30 years ago this month, Hollywood’s best and brightest gathered together to celebrate the greatest cinematic achievements of the year, one of which just happened to be the super-gross practical effects of David Cronenberg’s ‘The Fly’. Like the Academy honoured Seth Brundle’s grisly transformation from man to fly, we now honour the greatest and most disgusting visual effects in movie history.
The movie's visual effects mark a further evolution in the use of digitally created actors.
ILM’s newly opened London office completed over 200 VFX shots on ‘Star Wars: The Force Awakens’ and was responsible for bringing CGI characters Supreme Leader Snoke and Maz Kanata to life, but the most challenging shot they worked on involved no aliens, spaceships, or explosions. The scene in question happens partway through the film when Han, Rey, and Finn approach Maz’s castle. ILM had to stitch together three plates, shot in different locations, but it’s likely you never even noticed the shot that took ILM London over 1000 hours to create.
Tony Dyson, the British special effects artist and robotics professor responsible for bringing R2-D2 to life in ‘Star Wars’, has died aged 68. Dyson was found by police at his home in Malta after friends contacted them concerned about his wellbeing. The Emmy-nominated SFX supervisor worked on ‘Superman 2′, ‘Moonraker’, and ‘Dragonslayer’, but he’ll best be remembered for his pioneering work on bringing R2-D2 to life in the ‘Star Wars’ films.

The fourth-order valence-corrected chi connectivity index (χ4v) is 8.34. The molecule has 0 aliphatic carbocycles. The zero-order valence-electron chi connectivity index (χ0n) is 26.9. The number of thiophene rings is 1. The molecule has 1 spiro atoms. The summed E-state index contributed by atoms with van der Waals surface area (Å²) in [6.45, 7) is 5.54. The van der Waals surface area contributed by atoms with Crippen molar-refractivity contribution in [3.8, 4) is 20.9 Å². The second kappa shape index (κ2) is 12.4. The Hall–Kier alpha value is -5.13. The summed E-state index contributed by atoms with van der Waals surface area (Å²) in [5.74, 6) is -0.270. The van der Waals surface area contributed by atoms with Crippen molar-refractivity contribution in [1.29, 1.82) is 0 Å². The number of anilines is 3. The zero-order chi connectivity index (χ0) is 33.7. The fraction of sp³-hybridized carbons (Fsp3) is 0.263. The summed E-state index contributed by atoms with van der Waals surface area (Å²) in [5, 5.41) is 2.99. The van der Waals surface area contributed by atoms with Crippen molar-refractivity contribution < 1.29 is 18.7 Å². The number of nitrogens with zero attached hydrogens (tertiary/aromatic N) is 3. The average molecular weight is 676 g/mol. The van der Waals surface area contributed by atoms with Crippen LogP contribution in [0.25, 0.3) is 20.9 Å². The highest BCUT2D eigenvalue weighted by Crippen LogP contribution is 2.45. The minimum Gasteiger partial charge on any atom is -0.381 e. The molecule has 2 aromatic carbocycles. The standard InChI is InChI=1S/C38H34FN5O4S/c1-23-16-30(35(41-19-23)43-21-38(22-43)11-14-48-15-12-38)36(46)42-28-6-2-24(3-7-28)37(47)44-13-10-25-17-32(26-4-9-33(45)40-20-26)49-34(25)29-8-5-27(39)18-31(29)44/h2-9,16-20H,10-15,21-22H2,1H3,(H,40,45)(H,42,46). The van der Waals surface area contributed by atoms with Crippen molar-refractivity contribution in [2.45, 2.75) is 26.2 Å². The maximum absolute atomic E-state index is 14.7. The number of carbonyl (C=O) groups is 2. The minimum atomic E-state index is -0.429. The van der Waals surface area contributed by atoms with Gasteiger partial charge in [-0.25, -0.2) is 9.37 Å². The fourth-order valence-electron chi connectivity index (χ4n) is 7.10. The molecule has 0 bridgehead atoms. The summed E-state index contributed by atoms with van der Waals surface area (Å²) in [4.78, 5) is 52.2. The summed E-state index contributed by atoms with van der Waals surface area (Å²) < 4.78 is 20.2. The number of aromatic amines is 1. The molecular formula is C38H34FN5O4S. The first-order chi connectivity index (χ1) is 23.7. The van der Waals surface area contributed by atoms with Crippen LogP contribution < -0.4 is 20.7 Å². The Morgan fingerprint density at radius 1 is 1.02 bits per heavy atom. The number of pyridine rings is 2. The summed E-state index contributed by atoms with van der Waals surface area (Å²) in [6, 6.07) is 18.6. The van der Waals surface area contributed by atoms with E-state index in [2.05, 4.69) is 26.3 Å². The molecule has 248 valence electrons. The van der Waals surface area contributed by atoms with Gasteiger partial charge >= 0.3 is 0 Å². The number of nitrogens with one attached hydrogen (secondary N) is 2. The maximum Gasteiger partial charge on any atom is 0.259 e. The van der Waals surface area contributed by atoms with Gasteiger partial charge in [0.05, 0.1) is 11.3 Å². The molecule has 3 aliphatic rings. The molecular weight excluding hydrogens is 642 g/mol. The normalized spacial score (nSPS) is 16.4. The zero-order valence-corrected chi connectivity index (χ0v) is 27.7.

James Bond’s latest adventure ‘Spectre’ has been praised for its use of practical effects and stunt work, but there’s actually a surprising amount of digital trickery on display that you probably never noticed. VFX supervisor Zave Jackson talks us through the work Cinesite completed. Zave Jackson: “The location for Oberhauser’s Palazzo was Blenheim Palace near Oxford.
Sir Ridley Scott’s ‘The Martian’ is storming box offices around the world and rightly so. Aside from the witty script and incredible performances from everyone involved – particularly Matt Damon’s as genius botanist Mark Watney - the film’s visual effects are simply jaw dropping. MPC has kindly provided some incredible before and after shots from the film which you can check out below. UK visual effects house Moving Picture Company worked closely with Ridley Scott to bring the red planet to life like never before.